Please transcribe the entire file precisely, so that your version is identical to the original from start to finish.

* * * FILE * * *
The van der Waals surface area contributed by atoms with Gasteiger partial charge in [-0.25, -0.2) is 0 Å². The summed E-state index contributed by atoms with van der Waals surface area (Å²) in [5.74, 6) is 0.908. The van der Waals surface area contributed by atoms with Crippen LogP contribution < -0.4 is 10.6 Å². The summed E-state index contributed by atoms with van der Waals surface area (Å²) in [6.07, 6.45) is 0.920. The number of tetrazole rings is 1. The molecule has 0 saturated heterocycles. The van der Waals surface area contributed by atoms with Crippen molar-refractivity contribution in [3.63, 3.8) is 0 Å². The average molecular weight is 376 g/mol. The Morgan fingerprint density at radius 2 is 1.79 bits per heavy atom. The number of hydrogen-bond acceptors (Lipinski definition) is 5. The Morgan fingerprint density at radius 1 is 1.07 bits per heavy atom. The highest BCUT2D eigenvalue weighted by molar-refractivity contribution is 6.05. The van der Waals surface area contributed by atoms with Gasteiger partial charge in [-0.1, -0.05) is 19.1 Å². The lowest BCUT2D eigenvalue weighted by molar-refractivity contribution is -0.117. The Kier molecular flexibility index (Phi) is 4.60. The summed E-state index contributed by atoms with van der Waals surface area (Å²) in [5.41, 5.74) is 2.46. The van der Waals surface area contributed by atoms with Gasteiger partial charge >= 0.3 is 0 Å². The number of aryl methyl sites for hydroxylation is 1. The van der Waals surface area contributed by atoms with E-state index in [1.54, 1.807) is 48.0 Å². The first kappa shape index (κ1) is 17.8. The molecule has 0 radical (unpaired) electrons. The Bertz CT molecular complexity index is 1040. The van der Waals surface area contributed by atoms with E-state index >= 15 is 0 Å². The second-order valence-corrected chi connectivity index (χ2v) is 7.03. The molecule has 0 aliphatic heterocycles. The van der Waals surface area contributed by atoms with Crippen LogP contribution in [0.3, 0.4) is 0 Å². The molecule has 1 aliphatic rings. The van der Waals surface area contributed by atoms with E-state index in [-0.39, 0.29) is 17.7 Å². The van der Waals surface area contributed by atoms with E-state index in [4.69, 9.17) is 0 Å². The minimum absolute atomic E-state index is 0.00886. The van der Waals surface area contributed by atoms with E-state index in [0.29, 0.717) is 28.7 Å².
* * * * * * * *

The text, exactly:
The van der Waals surface area contributed by atoms with Gasteiger partial charge in [-0.25, -0.2) is 0 Å². The summed E-state index contributed by atoms with van der Waals surface area (Å²) in [5.74, 6) is 0.908. The van der Waals surface area contributed by atoms with Crippen LogP contribution < -0.4 is 10.6 Å². The summed E-state index contributed by atoms with van der Waals surface area (Å²) in [6.07, 6.45) is 0.920. The number of tetrazole rings is 1. The molecule has 0 saturated heterocycles. The van der Waals surface area contributed by atoms with Crippen molar-refractivity contribution in [3.63, 3.8) is 0 Å². The average molecular weight is 376 g/mol. The Morgan fingerprint density at radius 2 is 1.79 bits per heavy atom. The number of hydrogen-bond acceptors (Lipinski definition) is 5. The Morgan fingerprint density at radius 1 is 1.07 bits per heavy atom. The highest BCUT2D eigenvalue weighted by molar-refractivity contribution is 6.05. The van der Waals surface area contributed by atoms with Gasteiger partial charge in [-0.1, -0.05) is 19.1 Å². The lowest BCUT2D eigenvalue weighted by molar-refractivity contribution is -0.117. The Kier molecular flexibility index (Phi) is 4.60. The summed E-state index contributed by atoms with van der Waals surface area (Å²) in [5.41, 5.74) is 2.46. The van der Waals surface area contributed by atoms with Gasteiger partial charge >= 0.3 is 0 Å². The number of aryl methyl sites for hydroxylation is 1. The van der Waals surface area contributed by atoms with E-state index in [1.54, 1.807) is 48.0 Å². The first kappa shape index (κ1) is 17.8. The molecule has 0 radical (unpaired) electrons. The Bertz CT molecular complexity index is 1040. The van der Waals surface area contributed by atoms with E-state index >= 15 is 0 Å². The second-order valence-corrected chi connectivity index (χ2v) is 7.03. The molecule has 0 aliphatic heterocycles. The van der Waals surface area contributed by atoms with Crippen LogP contribution in [0.3, 0.4) is 0 Å². The molecule has 1 aliphatic rings. The van der Waals surface area contributed by atoms with E-state index in [-0.39, 0.29) is 17.7 Å². The van der Waals surface area contributed by atoms with E-state index in [4.69, 9.17) is 0 Å². The minimum absolute atomic E-state index is 0.00886. The van der Waals surface area contributed by atoms with E-state index in [0.29, 0.717) is 28.7 Å².